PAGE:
Students will be able to solve real world and mathematical problems involving surface area and volume of prisms and pyramids.

You can’t leave 7th grade without……more surface area and volume!

10 minutes

**Opener: **As students enter the room, they will immediately pick up and begin working on the opener. Please see my instructional strategy clip for how openers work in my classroom (**Instructional Strategy - Process for openers**). This method of working and going over the opener lends itself to allow students to construct viable arguments and critique the reasoning of others, which is **mathematical practice 3**.

**Learning Target: **After completion of the opener, I will address the day’s learning targets to the students. In today’s lesson, the intended target is, “I can apply surface area and volume to solve problems.” Students will jot the learning target down in their agendas (our version of a student planner, there is a place to write the learning target for every day).

50 minutes

**Notes: **This portion of the lesson will include a review of the methods for finding surface area and volume of three dimensional figures. When reviewing volume, I am going to continue to stress that students need to find the area of the base and multiply by the height – volume is simply a bunch of bases stacked on top of one another. For surface area, I will reiterate that students are finding the area of each of the surfaces of the figure – and adding together – because the net of the figure is really just a composite figure. I will also stress the importance of precision – students must be cognizant of what they are solving and label their answers with appropriate units, which is an implementation of **mathematical practice 6**, being precise.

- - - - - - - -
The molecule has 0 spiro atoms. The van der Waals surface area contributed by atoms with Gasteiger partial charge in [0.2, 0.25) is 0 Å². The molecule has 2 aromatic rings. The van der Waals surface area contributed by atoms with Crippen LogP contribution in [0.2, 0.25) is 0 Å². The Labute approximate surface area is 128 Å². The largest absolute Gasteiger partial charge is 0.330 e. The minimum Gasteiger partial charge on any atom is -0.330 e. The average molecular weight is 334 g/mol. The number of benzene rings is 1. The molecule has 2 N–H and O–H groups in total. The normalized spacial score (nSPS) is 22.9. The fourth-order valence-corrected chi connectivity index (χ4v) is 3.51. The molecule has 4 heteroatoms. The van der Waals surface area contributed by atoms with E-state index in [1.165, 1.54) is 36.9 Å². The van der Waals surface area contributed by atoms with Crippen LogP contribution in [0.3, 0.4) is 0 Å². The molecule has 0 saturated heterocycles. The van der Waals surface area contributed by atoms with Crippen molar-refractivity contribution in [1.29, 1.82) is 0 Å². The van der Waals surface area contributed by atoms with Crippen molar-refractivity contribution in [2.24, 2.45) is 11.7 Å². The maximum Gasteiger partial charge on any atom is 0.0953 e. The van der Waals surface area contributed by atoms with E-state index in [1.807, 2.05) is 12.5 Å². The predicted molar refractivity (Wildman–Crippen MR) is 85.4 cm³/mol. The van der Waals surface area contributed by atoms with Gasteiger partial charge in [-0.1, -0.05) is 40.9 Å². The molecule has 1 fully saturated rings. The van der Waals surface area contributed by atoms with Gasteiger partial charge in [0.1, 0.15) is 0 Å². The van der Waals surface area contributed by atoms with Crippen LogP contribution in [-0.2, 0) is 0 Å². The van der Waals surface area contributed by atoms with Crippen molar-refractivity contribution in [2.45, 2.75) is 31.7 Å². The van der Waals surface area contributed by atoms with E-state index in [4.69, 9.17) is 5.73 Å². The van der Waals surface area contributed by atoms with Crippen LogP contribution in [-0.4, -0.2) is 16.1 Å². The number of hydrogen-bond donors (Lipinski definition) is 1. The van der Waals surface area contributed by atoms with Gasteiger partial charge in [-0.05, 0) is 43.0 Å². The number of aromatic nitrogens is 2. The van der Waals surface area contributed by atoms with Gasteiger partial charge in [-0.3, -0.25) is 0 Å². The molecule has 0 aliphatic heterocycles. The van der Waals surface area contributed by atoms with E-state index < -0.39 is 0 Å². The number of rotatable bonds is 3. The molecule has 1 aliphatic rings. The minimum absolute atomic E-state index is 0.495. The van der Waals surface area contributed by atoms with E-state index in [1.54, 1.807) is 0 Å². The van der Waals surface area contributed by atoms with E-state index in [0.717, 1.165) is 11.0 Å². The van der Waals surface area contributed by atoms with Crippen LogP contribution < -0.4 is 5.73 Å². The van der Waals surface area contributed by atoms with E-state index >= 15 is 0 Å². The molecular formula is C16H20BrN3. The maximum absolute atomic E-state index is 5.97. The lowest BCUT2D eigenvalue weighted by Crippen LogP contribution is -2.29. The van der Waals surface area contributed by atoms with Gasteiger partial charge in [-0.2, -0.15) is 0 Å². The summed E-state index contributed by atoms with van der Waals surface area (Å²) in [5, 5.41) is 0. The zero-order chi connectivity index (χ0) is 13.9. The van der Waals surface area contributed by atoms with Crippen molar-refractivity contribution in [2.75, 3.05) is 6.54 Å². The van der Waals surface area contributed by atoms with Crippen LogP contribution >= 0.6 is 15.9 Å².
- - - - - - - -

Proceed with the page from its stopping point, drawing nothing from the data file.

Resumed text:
**Table Challenge (Smart PDF ):** Students will work with their homogeneous table groups to solve sample test questions on surface area and volume. For this challenge, I am going to draw cards to determine which table will work out which problem. In order to keep all tables on task throughout all problems, I do not reward correct tables until the end of the activity. Though it is not a practice I enjoy, part of student success on a state exam is being able to break down questions in an effort to figure out exactly what is being asked. It is important that students are fluent with solving questions that are worded and presented like those on the state exam so that the only thing on their minds during the exam is the content – not the presentation of the content. As with all table challenges, students will be asked to persevere with problems and work them out together, which is **mathematical practice 1**. I am more than willing to help students, but they have to really try first! Additionally, the types of problems I have chosen require that students reason abstractly and quantitatively (**mathematical practice 2**), making sense of words by writing equations or drawing figures. Also, the problems they are solving model real world applications of the topics, which is **mathematical practice 4**.

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